Spring 2015

Religion and Community Health

Vaccines are under fire 

By Anthony Schlaff, M.D., M.P.H. 

The measles epidemic occurring in the western United States provides a good reminder that it is time to end the religious exemption for vaccination. It may also be time for physicians to change the way they educate their patients about vaccines.

First, we need to understand that government requires vaccination not to protect the individual, but to protect the community. Vaccines have failure rates—that is, what gives me and my family protection is not that I was vaccinated, but that everybody was. Despite the failure rate, enough of the community is immune so the disease cannot find room to spread. Combine the failure rate with a high-enough refusal rate, however, and the disease can spread, and even those who are immunized are at risk.

We can only protect individuals by demanding they participate in protecting everyone.

Second, with all due respect to religion, we need to understand that a religious reason to refuse a vaccine is no reason at all. Imagine if I insisted that my child attend school with a fever during a flu epidemic, claiming religious belief. The school would rightly scoff and refuse my child access. The claim to a religious exemption for vaccines is no different. There is no rationale. It is based simply on belief, or a claim to a belief. Indeed, we do not accept refusals based on seeing the science differently, or an extreme libertarian point of view, or distrust of government, or a fear of technology we don’t understand.

Religious objections count precisely because they come without any reason except a statement of belief, perhaps endorsed by a religious “authority,” which also has no reason but “belief.” In other words, the objection arises for no reason at all. Right now, according to our laws, it’s the only excuse good enough. And for this we put the community at risk.

300W_schumakerWhile it is not possible here to address all the religious arguments made against vaccines, two are common enough that they deserve comment. One is that vaccine mandates interfere with the sanctity of the parent/child bond and the “religious” right that parents have to make decisions on behalf of their children. This argument can only hold if one is in ignorance of the community-protection reason for vaccines. The vaccine requirement is made not on behalf of the child, but for the community, and no religion should give parents the right to endanger others.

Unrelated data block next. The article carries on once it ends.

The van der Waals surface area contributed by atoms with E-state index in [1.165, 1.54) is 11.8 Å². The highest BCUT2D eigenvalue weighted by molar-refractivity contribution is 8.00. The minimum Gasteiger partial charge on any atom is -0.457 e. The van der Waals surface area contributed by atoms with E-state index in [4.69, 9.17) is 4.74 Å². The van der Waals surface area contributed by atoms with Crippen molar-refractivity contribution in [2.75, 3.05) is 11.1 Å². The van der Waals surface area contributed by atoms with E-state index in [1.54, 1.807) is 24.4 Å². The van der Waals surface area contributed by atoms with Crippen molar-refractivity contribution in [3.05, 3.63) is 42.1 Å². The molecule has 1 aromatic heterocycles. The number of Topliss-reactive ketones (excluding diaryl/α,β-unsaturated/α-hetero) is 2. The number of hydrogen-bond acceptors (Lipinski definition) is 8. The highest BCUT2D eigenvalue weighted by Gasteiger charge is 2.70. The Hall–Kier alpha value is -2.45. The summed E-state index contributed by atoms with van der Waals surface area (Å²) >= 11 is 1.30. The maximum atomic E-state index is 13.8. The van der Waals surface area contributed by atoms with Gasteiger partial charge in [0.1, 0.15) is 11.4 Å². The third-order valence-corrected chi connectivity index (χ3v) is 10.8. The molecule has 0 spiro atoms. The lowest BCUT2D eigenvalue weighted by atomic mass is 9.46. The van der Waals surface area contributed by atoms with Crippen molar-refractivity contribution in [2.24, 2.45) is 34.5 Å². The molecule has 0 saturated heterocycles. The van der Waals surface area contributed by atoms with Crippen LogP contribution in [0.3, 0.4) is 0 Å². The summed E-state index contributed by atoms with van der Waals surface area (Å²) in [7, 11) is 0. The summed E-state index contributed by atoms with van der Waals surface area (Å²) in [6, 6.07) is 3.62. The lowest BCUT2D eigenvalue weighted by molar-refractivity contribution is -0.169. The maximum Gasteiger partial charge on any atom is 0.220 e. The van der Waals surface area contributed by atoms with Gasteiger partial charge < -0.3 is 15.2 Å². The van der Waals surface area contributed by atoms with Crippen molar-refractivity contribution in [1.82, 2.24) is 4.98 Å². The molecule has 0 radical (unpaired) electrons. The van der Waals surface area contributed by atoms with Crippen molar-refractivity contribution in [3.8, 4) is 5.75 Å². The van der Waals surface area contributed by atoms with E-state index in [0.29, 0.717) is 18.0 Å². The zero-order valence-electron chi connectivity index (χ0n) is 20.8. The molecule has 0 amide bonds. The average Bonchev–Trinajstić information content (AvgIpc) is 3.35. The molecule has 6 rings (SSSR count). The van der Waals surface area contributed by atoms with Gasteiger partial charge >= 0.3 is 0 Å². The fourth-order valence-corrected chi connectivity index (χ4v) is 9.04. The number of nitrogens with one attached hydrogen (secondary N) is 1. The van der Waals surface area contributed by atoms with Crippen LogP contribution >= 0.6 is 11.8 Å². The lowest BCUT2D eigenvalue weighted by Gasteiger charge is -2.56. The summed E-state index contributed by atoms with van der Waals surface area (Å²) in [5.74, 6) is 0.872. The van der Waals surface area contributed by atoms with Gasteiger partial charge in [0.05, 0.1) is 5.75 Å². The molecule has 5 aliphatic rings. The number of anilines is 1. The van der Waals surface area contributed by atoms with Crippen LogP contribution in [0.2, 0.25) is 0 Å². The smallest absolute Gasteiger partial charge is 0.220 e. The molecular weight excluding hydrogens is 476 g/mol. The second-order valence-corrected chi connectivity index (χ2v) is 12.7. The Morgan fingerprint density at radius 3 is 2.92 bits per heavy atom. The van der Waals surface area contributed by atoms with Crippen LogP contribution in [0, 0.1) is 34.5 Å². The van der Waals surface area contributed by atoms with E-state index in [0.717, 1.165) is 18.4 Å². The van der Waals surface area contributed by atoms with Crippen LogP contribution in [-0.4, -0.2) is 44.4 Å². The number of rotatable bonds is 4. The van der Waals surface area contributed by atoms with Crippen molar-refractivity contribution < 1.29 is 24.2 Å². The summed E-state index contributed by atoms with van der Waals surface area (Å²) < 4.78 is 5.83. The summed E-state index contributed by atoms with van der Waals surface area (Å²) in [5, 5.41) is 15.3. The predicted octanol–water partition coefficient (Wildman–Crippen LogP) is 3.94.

The second argument is that vaccines interfere with the natural healing power of prayer. Setting aside for a moment the overwhelming scientific evidence that prayer does not reduce the spread of measles, it’s important to point out how selectively this kind of argument is made. Do those who hold this belief in prayer also refuse the help of a rescue squad during a flood? I think not.

The solution is simple and clear. If you want to refuse vaccines, then home-school your children. Don’t send them where they place my family and community at risk.

As for government officials who endorse such exemptions and would extend them, this suggests a failure to understand the basics of civics and the reasons for vaccine laws in the first place. To understand how irresponsible such statements are, imagine these same politicians urging drivers to treat traffic lights as optional! Like vaccines, traffic lights are imposed by government for public benefit.

Vaccines may impose on us in a small way, but they also make us safer and enhance our greater freedom by allowing us to live our lives free of the risk of preventable illness. This has long been settled science—and, until recently, settled policy. It needs to be settled policy once again, free from attacks by religion or ideology.

How should the medical profession address vaccine deniers? We need to start in our offices, with our patients, and make sure that parents understand the true rationale for vaccines. We are accustomed to being an advocate for our patients, and not an agent of the state, but in the case of vaccines, the two roles are inseparable. We can only protect individuals by demanding they participate in protecting everyone. We need to remind our patients that we are all in this together.

The author is a professor of public health and community medicine and director of public health programs at the medical school.

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